I want to be “all in” for my horses. It is really all about them and they are without question a “worthy cause.” We, horses and people, were created to partner and be a team. We work with them to do what they were made to do, but in a certain sequence. We add value to who they are in their life with people by exposing them to new environments and by partnering with them to reach their potential as well as ours.
Now I show partly because it gives me goals and a reason to “actually strive to do the deeds.” Life is busy and I have to have something I have invested in coming on the calendar to make me get out, ride and improve myself. I owe it to the horses to continue to better myself through time riding, lessons and by showing to get evaluated on my progress and goals. I want to ride at the best of my ability in order to show my horse to the best of its ability. You will rarely be ready or prepared, but go anyway. Show day is not a day to fix anything. Don’t worry about the judge/s; do your best in that moment. It is just a horse show. Whatever happens, happens. I guarantee that you will both learn, grow and many times surprise yourself. Most importantly, have fun and make it a great experience for your horse.
Competition does not have to be a horse show or a race against another horse. Competition can be a set of standards by which we measure ourselves. Your standards have great influence on your perceived results. Choose them carefully. It is not about the blue ribbon. It is about evaluating the direction of our work and establishing deadlines for reaching goals… I will always compete, as I need to be challenged and held to an honest evaluation of my progress. I don’t have to win the blue ribbon, but I need to know if I’m as good as I think I am.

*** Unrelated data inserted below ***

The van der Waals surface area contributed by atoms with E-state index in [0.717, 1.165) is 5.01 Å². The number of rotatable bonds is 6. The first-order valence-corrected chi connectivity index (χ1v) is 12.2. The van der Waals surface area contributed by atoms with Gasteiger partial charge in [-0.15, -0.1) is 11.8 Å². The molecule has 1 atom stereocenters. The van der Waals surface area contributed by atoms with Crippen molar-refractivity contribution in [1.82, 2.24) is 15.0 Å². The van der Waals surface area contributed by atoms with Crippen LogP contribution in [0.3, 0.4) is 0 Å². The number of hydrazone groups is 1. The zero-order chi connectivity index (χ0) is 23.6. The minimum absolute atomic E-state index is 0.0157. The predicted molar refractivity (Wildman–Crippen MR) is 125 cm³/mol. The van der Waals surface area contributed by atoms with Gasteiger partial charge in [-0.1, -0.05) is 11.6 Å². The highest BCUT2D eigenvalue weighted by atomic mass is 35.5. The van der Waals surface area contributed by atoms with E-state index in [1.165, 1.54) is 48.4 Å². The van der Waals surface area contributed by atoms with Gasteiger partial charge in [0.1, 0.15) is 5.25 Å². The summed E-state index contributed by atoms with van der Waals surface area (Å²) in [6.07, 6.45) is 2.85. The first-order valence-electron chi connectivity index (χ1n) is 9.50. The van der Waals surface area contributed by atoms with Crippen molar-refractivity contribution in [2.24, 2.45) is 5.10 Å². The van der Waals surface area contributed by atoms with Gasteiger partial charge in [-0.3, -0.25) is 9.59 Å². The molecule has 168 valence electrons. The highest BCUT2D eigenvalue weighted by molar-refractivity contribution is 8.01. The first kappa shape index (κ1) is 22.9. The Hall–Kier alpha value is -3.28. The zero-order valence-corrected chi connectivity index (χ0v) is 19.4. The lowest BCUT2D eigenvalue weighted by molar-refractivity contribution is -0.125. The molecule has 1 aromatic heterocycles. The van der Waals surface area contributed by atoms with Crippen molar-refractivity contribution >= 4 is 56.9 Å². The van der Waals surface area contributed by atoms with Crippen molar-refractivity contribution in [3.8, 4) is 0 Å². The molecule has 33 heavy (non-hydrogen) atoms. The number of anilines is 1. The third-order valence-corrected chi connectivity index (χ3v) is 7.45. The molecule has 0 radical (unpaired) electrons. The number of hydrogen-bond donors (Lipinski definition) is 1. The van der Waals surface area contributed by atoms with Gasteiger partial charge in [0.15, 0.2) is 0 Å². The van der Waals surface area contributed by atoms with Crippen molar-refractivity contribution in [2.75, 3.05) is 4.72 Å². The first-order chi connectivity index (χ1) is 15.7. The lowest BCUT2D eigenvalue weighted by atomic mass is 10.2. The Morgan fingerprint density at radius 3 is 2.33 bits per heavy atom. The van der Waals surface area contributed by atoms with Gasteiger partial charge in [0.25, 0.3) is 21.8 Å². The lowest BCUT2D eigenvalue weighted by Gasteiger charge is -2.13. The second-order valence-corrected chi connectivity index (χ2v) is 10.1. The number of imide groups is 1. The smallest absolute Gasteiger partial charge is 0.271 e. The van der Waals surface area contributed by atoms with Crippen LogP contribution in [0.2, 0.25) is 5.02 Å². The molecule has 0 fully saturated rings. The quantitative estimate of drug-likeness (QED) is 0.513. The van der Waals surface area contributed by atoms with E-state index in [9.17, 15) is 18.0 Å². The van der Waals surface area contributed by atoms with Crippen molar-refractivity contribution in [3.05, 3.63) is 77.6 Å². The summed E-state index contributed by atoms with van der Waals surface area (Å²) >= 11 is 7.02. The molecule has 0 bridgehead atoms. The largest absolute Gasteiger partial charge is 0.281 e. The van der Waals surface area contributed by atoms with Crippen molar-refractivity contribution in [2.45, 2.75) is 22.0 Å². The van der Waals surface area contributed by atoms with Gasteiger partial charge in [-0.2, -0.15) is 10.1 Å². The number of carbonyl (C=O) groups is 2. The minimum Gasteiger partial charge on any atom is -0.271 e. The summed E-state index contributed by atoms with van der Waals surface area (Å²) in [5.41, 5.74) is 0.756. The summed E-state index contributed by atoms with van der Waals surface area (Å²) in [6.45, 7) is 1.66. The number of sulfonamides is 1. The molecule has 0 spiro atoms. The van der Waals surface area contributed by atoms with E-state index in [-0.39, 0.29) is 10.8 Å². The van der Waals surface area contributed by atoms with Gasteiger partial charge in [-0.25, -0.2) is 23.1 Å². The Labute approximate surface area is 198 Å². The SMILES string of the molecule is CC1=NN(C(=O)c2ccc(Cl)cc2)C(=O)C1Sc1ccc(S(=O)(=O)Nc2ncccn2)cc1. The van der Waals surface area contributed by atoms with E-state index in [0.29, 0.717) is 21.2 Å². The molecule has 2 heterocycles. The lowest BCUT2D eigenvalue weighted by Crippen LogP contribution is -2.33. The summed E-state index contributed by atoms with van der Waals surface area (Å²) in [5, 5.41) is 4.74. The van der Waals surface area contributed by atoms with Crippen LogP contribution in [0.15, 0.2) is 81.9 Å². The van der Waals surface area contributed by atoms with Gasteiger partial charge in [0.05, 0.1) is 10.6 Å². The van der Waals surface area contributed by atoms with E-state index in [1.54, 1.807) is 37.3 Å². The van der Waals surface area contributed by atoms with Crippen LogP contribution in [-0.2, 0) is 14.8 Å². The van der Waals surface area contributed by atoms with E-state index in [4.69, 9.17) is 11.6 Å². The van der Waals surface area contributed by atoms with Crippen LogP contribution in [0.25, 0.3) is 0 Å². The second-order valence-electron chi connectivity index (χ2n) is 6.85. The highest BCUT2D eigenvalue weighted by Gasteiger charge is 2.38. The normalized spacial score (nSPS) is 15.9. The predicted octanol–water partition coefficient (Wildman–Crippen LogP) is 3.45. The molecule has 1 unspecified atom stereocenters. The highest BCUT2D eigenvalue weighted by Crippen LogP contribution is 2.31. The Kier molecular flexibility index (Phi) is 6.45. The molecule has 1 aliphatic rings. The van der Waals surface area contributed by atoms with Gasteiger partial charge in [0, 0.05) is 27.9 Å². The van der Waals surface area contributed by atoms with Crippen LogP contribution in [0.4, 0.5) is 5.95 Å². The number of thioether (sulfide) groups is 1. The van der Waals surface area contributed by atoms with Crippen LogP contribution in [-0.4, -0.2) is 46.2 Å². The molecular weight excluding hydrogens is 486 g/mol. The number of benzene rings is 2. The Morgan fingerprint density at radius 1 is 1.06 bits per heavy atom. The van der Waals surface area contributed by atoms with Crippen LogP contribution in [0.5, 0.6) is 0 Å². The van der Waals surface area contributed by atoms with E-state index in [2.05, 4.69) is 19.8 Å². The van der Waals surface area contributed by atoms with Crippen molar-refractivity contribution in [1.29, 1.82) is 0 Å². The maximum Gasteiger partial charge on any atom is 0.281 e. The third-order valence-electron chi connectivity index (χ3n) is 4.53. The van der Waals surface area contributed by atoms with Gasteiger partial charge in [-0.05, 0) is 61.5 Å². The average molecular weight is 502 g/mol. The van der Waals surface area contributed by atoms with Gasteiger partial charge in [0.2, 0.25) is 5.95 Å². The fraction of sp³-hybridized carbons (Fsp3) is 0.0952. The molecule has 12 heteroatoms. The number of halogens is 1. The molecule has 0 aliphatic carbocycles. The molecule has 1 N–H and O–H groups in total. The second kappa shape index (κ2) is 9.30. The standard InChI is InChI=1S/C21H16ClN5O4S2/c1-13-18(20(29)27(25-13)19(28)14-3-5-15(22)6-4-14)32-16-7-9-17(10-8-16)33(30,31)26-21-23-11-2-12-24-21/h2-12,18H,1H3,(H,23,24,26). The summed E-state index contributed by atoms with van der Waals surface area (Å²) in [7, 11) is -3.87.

—Trainer Aaron Ralston in “Ride Up: Live Your Adventure.” Cowritten with Edgell Franklin Pyles, Ph.D.
Set goals, challenge, push and stretch yourself. Get out of your comfort zone. Don’t just do what’s necessary; do what’s possible. Be relentless, because it is not how you start something, but how you continue. Expect to fail. Success does not come without failure. Then, accept your failures. After all, we connect with each other through our flaws.
The ultimate measure of a man is not where he stands in moments of comfort and convenience, but where he stands at times of challenge and controversy.
—Martin Luther King Jr.
As we navigate the odd and sparse show season during COVID-19, I encourage riders to set some goals for next year, to find a couple shows or trail rides or team events to participate in, possibly this fall and next year. If participating seems too intimidating at first, start by volunteering and see what it’s like. There is a kind of horse sport, competition or group for everyone, with any shape or size of horse that you will enjoy and to meet new horse people along the way. Encourage each other and the strangers you will meet along the way who will become your friends. You will see new places and know victories “and who, at the worst, if he fails, at least fails while daring greatly.”
Feel free to contact me at email@example.com if I can be of any assistance in helping you find a challenge or to share your horse story.
Heather McWilliams © 2020.